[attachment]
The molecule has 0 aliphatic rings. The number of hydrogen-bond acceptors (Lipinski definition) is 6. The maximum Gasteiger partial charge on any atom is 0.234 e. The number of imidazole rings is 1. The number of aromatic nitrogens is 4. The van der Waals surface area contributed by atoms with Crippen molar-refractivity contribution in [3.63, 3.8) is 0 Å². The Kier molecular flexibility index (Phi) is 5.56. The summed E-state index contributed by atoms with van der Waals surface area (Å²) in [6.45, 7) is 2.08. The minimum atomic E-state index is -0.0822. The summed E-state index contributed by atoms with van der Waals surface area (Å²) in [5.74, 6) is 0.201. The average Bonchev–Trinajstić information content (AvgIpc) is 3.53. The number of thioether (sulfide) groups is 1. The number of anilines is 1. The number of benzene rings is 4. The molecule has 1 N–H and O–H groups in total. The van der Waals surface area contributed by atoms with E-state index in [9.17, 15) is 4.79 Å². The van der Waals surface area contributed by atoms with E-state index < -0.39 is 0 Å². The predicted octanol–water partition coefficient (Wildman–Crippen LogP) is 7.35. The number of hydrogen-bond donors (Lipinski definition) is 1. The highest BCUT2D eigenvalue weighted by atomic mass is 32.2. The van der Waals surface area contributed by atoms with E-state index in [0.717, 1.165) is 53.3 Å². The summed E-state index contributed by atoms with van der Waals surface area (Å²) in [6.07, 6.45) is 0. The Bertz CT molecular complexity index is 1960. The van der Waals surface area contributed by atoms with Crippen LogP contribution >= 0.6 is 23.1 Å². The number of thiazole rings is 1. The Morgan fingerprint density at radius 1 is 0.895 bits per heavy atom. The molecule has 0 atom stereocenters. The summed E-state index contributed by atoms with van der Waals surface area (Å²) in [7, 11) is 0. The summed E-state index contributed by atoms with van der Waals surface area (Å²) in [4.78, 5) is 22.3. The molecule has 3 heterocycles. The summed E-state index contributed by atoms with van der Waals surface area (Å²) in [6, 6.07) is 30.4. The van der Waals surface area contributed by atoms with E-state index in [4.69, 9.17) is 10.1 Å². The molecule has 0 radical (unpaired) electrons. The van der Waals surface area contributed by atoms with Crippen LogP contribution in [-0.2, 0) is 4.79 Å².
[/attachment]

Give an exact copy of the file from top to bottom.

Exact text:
The molecule has 0 aliphatic rings. The number of hydrogen-bond acceptors (Lipinski definition) is 6. The maximum Gasteiger partial charge on any atom is 0.234 e. The number of imidazole rings is 1. The number of aromatic nitrogens is 4. The van der Waals surface area contributed by atoms with Crippen molar-refractivity contribution in [3.63, 3.8) is 0 Å². The Kier molecular flexibility index (Phi) is 5.56. The summed E-state index contributed by atoms with van der Waals surface area (Å²) in [6.45, 7) is 2.08. The minimum atomic E-state index is -0.0822. The summed E-state index contributed by atoms with van der Waals surface area (Å²) in [5.74, 6) is 0.201. The average Bonchev–Trinajstić information content (AvgIpc) is 3.53. The number of thioether (sulfide) groups is 1. The number of anilines is 1. The number of benzene rings is 4. The molecule has 1 N–H and O–H groups in total. The van der Waals surface area contributed by atoms with E-state index in [9.17, 15) is 4.79 Å². The van der Waals surface area contributed by atoms with E-state index < -0.39 is 0 Å². The predicted octanol–water partition coefficient (Wildman–Crippen LogP) is 7.35. The number of hydrogen-bond donors (Lipinski definition) is 1. The highest BCUT2D eigenvalue weighted by atomic mass is 32.2. The van der Waals surface area contributed by atoms with E-state index in [0.717, 1.165) is 53.3 Å². The summed E-state index contributed by atoms with van der Waals surface area (Å²) in [6.07, 6.45) is 0. The Bertz CT molecular complexity index is 1960. The van der Waals surface area contributed by atoms with Crippen LogP contribution >= 0.6 is 23.1 Å². The number of thiazole rings is 1. The Morgan fingerprint density at radius 1 is 0.895 bits per heavy atom. The molecule has 0 atom stereocenters. The summed E-state index contributed by atoms with van der Waals surface area (Å²) in [7, 11) is 0. The summed E-state index contributed by atoms with van der Waals surface area (Å²) in [4.78, 5) is 22.3. The molecule has 3 heterocycles. The summed E-state index contributed by atoms with van der Waals surface area (Å²) in [6, 6.07) is 30.4. The van der Waals surface area contributed by atoms with E-state index in [4.69, 9.17) is 10.1 Å². The molecule has 0 radical (unpaired) electrons. The van der Waals surface area contributed by atoms with Crippen LogP contribution in [-0.2, 0) is 4.79 Å².